• Christine Semotan: Self -hood and relevant action in the fairy tale "Frau Holle" . In: Phenomenal 10 (3), pp. 3-14.

Mythology and sagas

  • Heide Göttner-Abendroth: Mrs. Holle. The fairy people of the Dolomites; the great goddess myths of Central Europe and the Alps ; Verlag Helmer, Königstein / Taunus 2006; ISBN 3-89741-167-9 .
  • Karl Kollmann : Frau Holle and the Meißnerland ; Historical Society of the Werra Valley, Heiligenstadt 2005; ISBN 3-929413-90-6 . Detailed documentation of the first written certificates and precise assessment of all regional legends with a check on the real background.
  • Karl Kollmann: Frau Holle and the Meißnerland - On the trail of a myth. 2nd ext. Edition Eschwege 2007, 156 pp.
  • Karl Paetow : Mrs. Holle. Folk tales and legends ; Husumer VG, Husum 1986; ISBN 3-88042-331-8 .
  • Welf-Gerrit Otto: Frau Holle: Of super mothers, women who drive at night and the appropriation of a fairytale figure. In: Schleswig-Holstein. The culture magazine for the north , 04/2017, pp. 62–69, ISSN  0937-7247

Web links

Wikisource: Frau Holle  - sources and full texts
Commons : Frau Holle  - collection of pictures, videos and audio files

Individual evidence

  1. Brothers Grimm: Children's and Household Tales Volume 3 Original Notes, Proof of Origin Afterword . 2010, p. 469
  2. Lothar Bluhm and Heinz Rölleke: “Popular speeches that I always listen to”. Fairy tale - proverb - saying. On the folk-poetic design of children's and house fairy tales by the Brothers Grimm. New edition. S. Hirzel Verlag, Stuttgart / Leipzig 1997, ISBN 3-7776-0733-9 , pp. 63-64.
  3. Todor Valov: The Golden Girl . ( Memento from January 13, 2006 in the Internet Archive ) German-Sorbian People's Theater Bautzen.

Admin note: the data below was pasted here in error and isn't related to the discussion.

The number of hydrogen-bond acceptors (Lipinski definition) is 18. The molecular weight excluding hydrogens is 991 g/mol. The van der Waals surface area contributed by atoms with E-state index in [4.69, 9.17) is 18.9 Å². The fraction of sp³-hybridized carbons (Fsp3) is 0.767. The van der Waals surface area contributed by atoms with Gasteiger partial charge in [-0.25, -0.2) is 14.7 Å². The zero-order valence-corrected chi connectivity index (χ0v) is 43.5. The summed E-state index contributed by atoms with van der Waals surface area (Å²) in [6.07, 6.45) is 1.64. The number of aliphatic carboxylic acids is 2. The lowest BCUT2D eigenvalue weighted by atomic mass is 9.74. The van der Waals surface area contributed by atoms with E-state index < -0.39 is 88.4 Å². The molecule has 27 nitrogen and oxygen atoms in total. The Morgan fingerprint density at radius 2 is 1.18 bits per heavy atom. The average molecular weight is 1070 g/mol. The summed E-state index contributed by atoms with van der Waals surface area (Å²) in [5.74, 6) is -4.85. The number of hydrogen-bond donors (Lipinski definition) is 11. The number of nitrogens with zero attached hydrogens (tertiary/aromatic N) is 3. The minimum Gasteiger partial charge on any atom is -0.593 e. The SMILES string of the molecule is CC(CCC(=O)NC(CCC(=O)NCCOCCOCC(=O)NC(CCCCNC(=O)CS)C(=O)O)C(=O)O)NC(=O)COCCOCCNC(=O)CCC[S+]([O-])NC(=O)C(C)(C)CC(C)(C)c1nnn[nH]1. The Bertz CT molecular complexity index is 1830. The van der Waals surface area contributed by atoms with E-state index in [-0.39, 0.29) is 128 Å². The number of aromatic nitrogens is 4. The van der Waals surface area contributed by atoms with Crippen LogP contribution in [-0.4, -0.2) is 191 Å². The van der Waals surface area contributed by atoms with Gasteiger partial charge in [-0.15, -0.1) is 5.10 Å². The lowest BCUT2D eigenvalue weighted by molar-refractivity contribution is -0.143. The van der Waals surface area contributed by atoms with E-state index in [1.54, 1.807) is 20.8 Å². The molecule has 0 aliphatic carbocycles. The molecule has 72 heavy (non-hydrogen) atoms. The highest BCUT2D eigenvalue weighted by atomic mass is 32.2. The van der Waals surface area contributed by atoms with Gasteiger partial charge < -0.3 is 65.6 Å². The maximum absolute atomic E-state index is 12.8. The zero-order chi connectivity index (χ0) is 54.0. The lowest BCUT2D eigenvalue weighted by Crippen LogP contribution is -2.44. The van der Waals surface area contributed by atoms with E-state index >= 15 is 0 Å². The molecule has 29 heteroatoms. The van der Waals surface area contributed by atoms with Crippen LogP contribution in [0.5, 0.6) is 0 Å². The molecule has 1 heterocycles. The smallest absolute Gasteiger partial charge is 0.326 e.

4. Hedwig von Beit: Symbolism of the fairy tale. Francke, Bern 1952. pp. 664-678.
  5. Eugen Drewermann: Dear little sister, let me in. Grimm's fairy tales interpreted in terms of depth psychology. 11th edition. dtv, Munich 2002, ISBN 3-423-35050-4 , pp. 366-395.
  6. ^ Wilhelm Salber: fairy tale analysis (= work edition Wilhelm Salber. Volume 12). 2nd Edition. Bouvier, Bonn 1999, ISBN 3-416-02899-6 , pp. 93-95.
  7. Christine Semotan: Self -hood and relevant action in the fairy tale "Frau Holle", Phenomenal 10 (3), 3-14.
  8. ^ Martin Bomhardt: Symbolic Materia Medica. 3. Edition. Verlag Homeopathie + Symbol, Berlin 1999, ISBN 3-9804662-3-X , pp. 126, 416, 935.
  9. Janosch: Frau Holle. In: Janosch tells Grimm's fairy tale. Fifty selected fairy tales, retold for today's children. With drawings by Janosch. 8th edition. Beltz and Gelberg, Weinheim and Basel 1983, ISBN 3-407-80213-7 , pp. 51-55.
  10. Kerstin Hensel: soap fairy tales. In: Die Horen , Volume 1/52, No. 225, 2007, p. 20, ISSN  0018-4942 .
  11. Grimm's Manga. Special tape. Tokyopop, Hamburg 2012, ISBN 978-3-8420-0638-6 .
  12. Peter Kurz, Michael Machatschek, Bernhard Igelhauser: Hedges. History and ecology. Creation, conservation & use . 1st edition. Stocker, Graz and Stuttgart 2001, p. 371 .
  13. ^ Andreas M. Cramer, Die Gothaer Sagen , Gotha 2005, p. 76
  14. The White Fountain on
  15. Heide Göttner-Abendroth: Frau Holle - The fairy people of the Dolomites ; Königstein / Taunus 2006; P. 136.
  16. ^ Karl Kollmann: Frau Holle and the Meißnerland . Heiligenstadt 2005, p. 15 f.
  17. Erika Timm: Frau Holle, Frau Percht and related figures .
  18. Wilfried Richert: The mystery of Frau Holle: the fairy tale, the holy places, the myth, the message . 2015, p. 82.
  19. Daniela Brotsack: Paths through the valley of dreams: Tales of customs and traditions in Upper and Lower Bavaria . 2014, p. 103.
  20. cf. Karl Kollmann: Frau Holle und das Meißnerland, Heiligenstadt 2005, pp. 31, 38 and 41.
  21. ^ Karl Kollmann: Frau Holle and the Meißnerland ; Heiligenstadt 2005; P. 131.
  22. Eugen Ernst: Christmas through the ages . 2nd Edition. Theiss Verlag, 2007.
  24. ( Memento from July 14, 2011 in the Internet Archive )
  25. GardenStone: Goddess Holle . Books on Demand , Norderstedt 2006, ISBN 3-8334-4579-3
  26. a b c d see Internet Movie Database Frau Holle ( page no longer available , search in web archives: IMDb )@1@ 2Template: Toter Link /